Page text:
9. Looking at the PhD DS curriculum here https://cds.nyu.edu/phd-curriculum-info/ Looks like there is a 1 probability course and 1 more modern inference (like graphical models) course. The probability course seems to have notes here https://cims.nyu.edu/~cfgranda/pages/stuff/probability_stats_for_DS.pdf and it looks pretty much like MS level probability (looks like over here the MS students also take this) which I have done before already. Its not measure theoretic probability. The intro to DS course is programming based, and the ML class looks like it goes more into ESLR stuff which I don’t
  10. My stats/biostats program in grad school didn’t have this grade inflation. It was graded more like how undergrad courses would be on curves. Actually many Americans in particular got similar scores as me, the international Chinese students (who were like 90+% of the dept, which I think isn’t uncommon) set the high barrier. There were classes were I did decently well and then last minute got screwed by the Final Exam curve. Some of these international students had done things like Quadratic Forms way back in HS, and lot of the MS math stat courses were just review for them. Ok mayb
  11. B/B+ was in graduate MS level math stat classes, not undergrad. Its the classes taken by MS students and the 1st year PhD students who need to review the MS level before doing PhD level inference courses. We used Casella and Berger. My undergrad was in a different biotech related field. The highest undergrad math course I have taken is upper division linear algebra but I also got a B+ there, never did real analysis. I did struggle in the MS level math stat asymptotic theory type proofs. I got As in the computational courses (comp stats and 2 ML classes) though. How important is the stati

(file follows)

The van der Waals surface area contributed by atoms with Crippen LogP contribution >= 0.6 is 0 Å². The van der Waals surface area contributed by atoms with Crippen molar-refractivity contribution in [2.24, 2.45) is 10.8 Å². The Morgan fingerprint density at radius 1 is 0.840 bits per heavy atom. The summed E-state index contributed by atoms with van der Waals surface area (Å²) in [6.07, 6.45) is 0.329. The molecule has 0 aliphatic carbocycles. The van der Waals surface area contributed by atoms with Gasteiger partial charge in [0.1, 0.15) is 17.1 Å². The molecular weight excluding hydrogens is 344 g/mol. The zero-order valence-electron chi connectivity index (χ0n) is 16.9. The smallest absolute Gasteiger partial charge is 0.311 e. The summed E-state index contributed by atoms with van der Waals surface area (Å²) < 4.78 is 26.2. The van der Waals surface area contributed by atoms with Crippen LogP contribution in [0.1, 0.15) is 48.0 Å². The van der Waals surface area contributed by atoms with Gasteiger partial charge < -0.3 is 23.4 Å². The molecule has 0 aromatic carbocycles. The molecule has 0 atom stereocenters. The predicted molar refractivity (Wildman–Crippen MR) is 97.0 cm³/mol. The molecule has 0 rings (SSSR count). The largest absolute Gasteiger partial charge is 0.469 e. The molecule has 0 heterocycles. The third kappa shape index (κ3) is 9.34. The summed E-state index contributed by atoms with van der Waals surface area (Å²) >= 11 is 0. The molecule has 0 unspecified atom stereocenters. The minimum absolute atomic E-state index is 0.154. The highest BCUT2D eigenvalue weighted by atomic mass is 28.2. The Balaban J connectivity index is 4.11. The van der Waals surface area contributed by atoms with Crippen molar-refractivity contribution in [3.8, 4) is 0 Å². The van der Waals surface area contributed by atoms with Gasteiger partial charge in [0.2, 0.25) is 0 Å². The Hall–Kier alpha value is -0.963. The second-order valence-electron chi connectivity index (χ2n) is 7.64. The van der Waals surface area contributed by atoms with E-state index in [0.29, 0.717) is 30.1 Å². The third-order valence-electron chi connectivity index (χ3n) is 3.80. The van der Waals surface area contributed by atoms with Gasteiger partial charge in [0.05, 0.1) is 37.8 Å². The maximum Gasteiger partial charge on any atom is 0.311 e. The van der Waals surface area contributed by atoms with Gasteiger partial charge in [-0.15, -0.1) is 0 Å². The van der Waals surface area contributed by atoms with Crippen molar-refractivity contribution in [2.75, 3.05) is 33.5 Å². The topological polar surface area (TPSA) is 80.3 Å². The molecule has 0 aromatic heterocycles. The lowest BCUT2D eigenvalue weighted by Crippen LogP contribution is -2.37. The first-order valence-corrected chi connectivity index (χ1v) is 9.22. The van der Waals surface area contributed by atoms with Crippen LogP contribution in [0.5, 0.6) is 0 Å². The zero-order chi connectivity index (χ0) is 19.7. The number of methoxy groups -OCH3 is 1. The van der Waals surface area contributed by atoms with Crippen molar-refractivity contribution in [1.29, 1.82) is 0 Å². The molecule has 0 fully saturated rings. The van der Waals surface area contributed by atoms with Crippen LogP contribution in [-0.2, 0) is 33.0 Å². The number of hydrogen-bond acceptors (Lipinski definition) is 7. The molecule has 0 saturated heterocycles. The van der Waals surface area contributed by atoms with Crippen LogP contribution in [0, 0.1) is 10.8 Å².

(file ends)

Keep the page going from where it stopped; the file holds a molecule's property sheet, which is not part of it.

12. Oh I see, well I did do medical imaging related biostat research in my MS. It was interdisciplinary and I got 1 applied paper in a well known MRI journal, although it was more in applied classical stats. And that is the sort of stuff I want to do, involving DL/ML and imaging data. I don’t want to do vanilla biostats stuff like survival analysis lol, even in survival nowadays people are analyzing full images and using the survival loss functions in DL.
  13. 26 itself isn’t old to be in the middle of PhD already but I see it as kind of old to start, like assuming it is 6 years (and given ill have to apply coming Fall) I would be around 33 after graduation. Lot of people are starting to settle just about now. And yea agreed it is a big consideration. But it sounds like the research scientist jobs in FAANG need one. Though I probably wouldn’t want to work for FB but that is more for my own reasons like not being into social media lol. Wrangling data is tedious at times but its still better than writing regulatory reports to the FDA and documenta
  14. Thanks for the links. The Cytel one looks like it uses SAS and nothing cutting edge is being done in there lol, even a log transform is insanely cumbersome vs R/Python/Julia. But these are interesting otherwise especially the Harnham one is right up my alley, though it says Senior DS and wants a PhD. Rest seems mostly director level. The PhD seems to be a big barrier and I am 26 so am getting older. I regret not doing it earlier, as it seems with an MS you mostly get all the boring work especially in biotech. Biotech seems to value the PhD status a ton. Maybe at the end of the day a job
  15. To me ML=statistics, and after taking 2 ML courses in the stats department during my MS I am convinced lol. The rigorous stats you are referring to like missing data I think doesn’t really come up in MS level biostat. And people are conservative when it does anyways, they often just drop it and don’t do fancy imputation. Power and sample size calcs come up quite a bit but they are very straightforward simulations. Also, statistics is not just hypothesis testing and uncertainty quantification to me. I think this is a misconception. Or rather, the Biostat work does not really inv